Using Options As a Secondary Stop Loss
The second way to use a protective option is in conjunction with a stop. The closer an option is to its underlying asset, the more expensive it will be. It stands to reason that an option placed at a 2 percent loss threshold will be more expensive than an option placed at a 10 percent loss threshold. Whether because of account size, number of contracts placed on the trade, feeling a premium is too expensive, or simply looking for a way to stagger your trades, having a stop loss order in the first position and a protective option as a secondary stop loss can be an advantage.Myths of Trading
There are many trading myths that affect both novice and experienced traders. Typically, these myths force traders into a narrow belief that they have to be perfect or nearly perfect in order to succeed. This myth, along with a few others, holds traders back from achieving their true mission-making profits.Limitations of Stop Loss Order
Stop loss orders are simply a tool. There is nothing wrong with them when used properly and with the proper expectations. When a trader works within the confines of the ability of a stop, then the frustration of stop orders can be diminished. The simple fact is that when you know what to expect you can’t be disappointed.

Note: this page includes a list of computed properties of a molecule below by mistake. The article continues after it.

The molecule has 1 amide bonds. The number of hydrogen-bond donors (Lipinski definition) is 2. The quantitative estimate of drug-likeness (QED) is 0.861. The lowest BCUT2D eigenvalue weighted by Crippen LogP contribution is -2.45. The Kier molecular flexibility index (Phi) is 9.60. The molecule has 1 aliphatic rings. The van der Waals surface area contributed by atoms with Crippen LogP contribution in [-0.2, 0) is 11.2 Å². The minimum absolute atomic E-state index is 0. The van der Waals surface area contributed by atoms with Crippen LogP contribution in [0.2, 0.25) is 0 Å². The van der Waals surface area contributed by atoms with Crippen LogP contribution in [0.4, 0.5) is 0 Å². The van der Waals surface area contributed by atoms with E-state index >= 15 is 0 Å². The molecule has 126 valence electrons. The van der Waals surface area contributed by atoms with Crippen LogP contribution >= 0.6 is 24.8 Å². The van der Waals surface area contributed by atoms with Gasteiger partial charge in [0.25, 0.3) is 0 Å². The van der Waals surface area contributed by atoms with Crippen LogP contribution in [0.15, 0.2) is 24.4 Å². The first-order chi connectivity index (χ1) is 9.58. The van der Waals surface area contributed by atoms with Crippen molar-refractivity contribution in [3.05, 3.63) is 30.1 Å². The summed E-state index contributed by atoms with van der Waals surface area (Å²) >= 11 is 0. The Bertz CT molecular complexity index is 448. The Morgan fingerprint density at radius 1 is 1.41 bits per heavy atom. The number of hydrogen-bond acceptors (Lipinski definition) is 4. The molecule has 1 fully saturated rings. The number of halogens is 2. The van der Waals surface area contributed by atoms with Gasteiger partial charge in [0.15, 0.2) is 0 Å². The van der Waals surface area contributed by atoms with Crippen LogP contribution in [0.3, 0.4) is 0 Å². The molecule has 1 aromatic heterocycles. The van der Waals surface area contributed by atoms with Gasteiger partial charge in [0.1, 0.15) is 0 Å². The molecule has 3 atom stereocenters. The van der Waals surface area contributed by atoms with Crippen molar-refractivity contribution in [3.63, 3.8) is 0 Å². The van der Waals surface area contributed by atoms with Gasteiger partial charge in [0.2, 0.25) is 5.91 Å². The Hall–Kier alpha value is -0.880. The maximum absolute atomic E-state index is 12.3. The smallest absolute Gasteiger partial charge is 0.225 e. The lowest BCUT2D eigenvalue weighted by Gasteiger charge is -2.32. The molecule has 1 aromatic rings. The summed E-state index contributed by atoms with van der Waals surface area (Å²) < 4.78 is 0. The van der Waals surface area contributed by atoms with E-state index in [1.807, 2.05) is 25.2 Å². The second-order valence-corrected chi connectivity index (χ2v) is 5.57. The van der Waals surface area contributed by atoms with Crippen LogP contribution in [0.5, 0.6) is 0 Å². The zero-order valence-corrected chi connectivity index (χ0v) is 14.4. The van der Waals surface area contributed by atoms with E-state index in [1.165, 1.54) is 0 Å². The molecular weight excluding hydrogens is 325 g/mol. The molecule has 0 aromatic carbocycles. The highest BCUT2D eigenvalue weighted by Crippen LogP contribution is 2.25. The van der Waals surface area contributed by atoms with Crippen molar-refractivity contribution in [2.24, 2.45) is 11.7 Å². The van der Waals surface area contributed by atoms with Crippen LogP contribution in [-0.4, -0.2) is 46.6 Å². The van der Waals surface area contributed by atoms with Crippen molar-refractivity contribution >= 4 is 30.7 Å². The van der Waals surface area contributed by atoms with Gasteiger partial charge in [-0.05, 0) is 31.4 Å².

No matter how great the benefits are, when it comes to trading synthetic options there are still some drawbacks. The first drawback is the fact that it is capital intensive. The option must be purchased up front and the margin or cash for the position must be put in place. This means that you essentially have two trading positions at the same time.Synthetic Option Versus Standard Option
Synthetic options come in one of two flavors, synthetic calls or synthetic puts. They each are designed to simulate a standard call or put option without the drawbacks. A synthetic call is simple to initiate. A long position is first established in a spot forex market, futures market, or stock market; then an at-the-money put is purchased to protect the long position against any downside risk. A synthetic put requires that a short position be initiated first and an at-the-money call is purchased to protect the short position from any sudden moves to the long side. They are one of the most underused risk management tools available.